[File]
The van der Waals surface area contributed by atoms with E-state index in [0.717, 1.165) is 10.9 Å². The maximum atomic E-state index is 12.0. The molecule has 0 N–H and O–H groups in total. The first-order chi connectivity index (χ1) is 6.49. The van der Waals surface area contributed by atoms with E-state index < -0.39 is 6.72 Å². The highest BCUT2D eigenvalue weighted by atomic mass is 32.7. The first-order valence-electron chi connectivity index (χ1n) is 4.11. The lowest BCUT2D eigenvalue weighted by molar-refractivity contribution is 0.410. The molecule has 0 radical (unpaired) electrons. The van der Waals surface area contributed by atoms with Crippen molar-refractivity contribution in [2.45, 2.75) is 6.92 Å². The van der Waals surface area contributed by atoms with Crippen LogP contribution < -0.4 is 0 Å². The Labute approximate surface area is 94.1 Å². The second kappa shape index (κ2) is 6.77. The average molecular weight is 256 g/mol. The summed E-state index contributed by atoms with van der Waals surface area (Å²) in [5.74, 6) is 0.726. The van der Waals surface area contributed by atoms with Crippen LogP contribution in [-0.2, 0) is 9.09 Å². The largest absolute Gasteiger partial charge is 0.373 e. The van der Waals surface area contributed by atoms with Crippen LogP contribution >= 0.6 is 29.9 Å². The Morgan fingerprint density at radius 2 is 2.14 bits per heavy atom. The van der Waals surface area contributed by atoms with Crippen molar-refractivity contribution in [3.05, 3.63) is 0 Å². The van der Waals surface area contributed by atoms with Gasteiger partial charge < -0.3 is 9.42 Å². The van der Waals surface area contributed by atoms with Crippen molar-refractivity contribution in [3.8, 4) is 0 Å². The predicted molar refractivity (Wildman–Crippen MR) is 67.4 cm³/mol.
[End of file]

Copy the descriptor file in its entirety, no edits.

The van der Waals surface area contributed by atoms with E-state index in [0.717, 1.165) is 10.9 Å². The maximum atomic E-state index is 12.0. The molecule has 0 N–H and O–H groups in total. The first-order chi connectivity index (χ1) is 6.49. The van der Waals surface area contributed by atoms with E-state index < -0.39 is 6.72 Å². The highest BCUT2D eigenvalue weighted by atomic mass is 32.7. The first-order valence-electron chi connectivity index (χ1n) is 4.11. The lowest BCUT2D eigenvalue weighted by molar-refractivity contribution is 0.410. The molecule has 0 radical (unpaired) electrons. The van der Waals surface area contributed by atoms with Crippen molar-refractivity contribution in [2.45, 2.75) is 6.92 Å². The van der Waals surface area contributed by atoms with Crippen LogP contribution < -0.4 is 0 Å². The Labute approximate surface area is 94.1 Å². The second kappa shape index (κ2) is 6.77. The average molecular weight is 256 g/mol. The summed E-state index contributed by atoms with van der Waals surface area (Å²) in [5.74, 6) is 0.726. The van der Waals surface area contributed by atoms with Crippen LogP contribution in [-0.2, 0) is 9.09 Å². The largest absolute Gasteiger partial charge is 0.373 e. The van der Waals surface area contributed by atoms with Crippen LogP contribution >= 0.6 is 29.9 Å². The Morgan fingerprint density at radius 2 is 2.14 bits per heavy atom. The van der Waals surface area contributed by atoms with Crippen molar-refractivity contribution in [3.05, 3.63) is 0 Å². The van der Waals surface area contributed by atoms with Gasteiger partial charge < -0.3 is 9.42 Å². The van der Waals surface area contributed by atoms with Crippen molar-refractivity contribution in [3.8, 4) is 0 Å². The predicted molar refractivity (Wildman–Crippen MR) is 67.4 cm³/mol.